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    Re: I'm having a problem with midnight

    OK... so if the Date column has a proper value, does that mean that the times are all trustworthy?

    It might help to see some sample data.

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    Re: I'm having a problem with midnight

    Since she said "redesign the whole structure" you should take her up on that and do it right. Having separate columns for date and time when they need to be related will cause you nothing but headaches. I don't see any reason why you would ever need date and time not to be related in this application.

    Midnight (12 AM) is officially 00:00 of the NEXT day.

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    Re: I'm having a problem with midnight

    So in all fairness to the programmer who designed this, he probably thought it was redundant to specify the date in every column where we save time. In other words, you have Date once and let's say it's 3/28/19 and then in all the flavors of hours you can get paid for - regular, overtime, sick time - you only have to say the time started and time ended because Date has the date (I'm guessing but that seems likely to me).

    I *will* take her up on it. I was just hoping to be able to do something quickly in the interim. Designing a new table, copying over all the data especially when it's one row getting turned into many, changing all the stored procedures and the xsd files in my front-end code, that will take a while and we will probably postpone it. I was hoping to have a solution in the meantime.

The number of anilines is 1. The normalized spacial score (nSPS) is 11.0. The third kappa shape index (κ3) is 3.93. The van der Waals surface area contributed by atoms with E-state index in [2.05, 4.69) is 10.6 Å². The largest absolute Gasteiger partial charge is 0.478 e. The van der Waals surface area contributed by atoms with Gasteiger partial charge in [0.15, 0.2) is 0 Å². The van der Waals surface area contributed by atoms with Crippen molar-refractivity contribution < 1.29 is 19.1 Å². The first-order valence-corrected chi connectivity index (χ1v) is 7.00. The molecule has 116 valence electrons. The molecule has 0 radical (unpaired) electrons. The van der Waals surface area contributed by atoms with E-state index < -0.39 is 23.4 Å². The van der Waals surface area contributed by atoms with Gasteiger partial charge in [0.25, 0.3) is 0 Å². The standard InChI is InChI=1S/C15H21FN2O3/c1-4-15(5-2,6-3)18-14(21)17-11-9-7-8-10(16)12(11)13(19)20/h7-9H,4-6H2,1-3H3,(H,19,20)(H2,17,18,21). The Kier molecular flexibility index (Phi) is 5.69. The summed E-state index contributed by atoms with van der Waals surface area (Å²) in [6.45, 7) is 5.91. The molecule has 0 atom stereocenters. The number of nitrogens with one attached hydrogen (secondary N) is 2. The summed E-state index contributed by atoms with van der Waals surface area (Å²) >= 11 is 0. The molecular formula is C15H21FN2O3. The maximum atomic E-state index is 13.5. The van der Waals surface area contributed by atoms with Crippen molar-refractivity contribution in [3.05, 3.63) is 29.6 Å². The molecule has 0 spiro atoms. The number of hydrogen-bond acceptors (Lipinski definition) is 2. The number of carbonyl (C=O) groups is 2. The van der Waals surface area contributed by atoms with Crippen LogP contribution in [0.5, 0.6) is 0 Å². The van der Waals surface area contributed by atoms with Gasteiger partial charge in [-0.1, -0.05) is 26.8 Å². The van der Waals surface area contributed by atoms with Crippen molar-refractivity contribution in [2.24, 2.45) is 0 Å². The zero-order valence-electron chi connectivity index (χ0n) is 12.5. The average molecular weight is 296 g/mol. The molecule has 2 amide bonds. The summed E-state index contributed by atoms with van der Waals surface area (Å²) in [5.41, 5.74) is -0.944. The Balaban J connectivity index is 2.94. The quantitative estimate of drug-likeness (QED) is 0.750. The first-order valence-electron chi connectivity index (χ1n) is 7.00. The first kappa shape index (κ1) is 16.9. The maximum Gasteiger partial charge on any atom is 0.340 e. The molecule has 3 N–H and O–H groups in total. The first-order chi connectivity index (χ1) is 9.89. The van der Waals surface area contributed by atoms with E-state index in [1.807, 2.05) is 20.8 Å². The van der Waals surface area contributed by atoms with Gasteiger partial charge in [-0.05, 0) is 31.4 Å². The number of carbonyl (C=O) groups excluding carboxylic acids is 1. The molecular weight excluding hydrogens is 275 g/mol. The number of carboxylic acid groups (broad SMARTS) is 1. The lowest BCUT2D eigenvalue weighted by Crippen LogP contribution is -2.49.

A couple other things I should mention. Users are only allowed to enter time in 15-minute increments. Users currently have never been able to enter midnight (this is a conversion of a VB6 application). So if they worked 10:00 pm to midnight, they might enter 9:45 pm to 11:45 pm (messy, I know, which is why I wanted to improve this).

    @si_the_geek - yes times are trustworthy. I am not sure why you were distrusting. Also regarding showing you data, I have been unable to upload a jpg in this forum the last few times I tried. Is this just me???
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    PowerPoster Zvoni's Avatar
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    Re: I'm having a problem with midnight

    There is a simple reason, why "24:00" doesn't exist.
    It's historical and has to do how the hour of a day was announced in olden times.
    the phrase "it's One O'Clock now" (--> like 01:00 AM) actually translates to "one hour since the day began has PASSED!"
    An hour has 60 Minutes.
    When does the first minute begin? exactly, at 00
    Meaning: "00:00" is actually the beginning of the first minute of the first hour of a day.
    and "00:59" is the beginning of the last minute of the first hour.
    European Soccer-Results in a Newspaper show it the best.
    "And Team Red scored a Goal at 34:45" (34 minutes and 45 seconds), thepapers often write "they scored in the 35th minute" because at 34:45 the 35th minute was still running
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    PowerPoster Zvoni's Avatar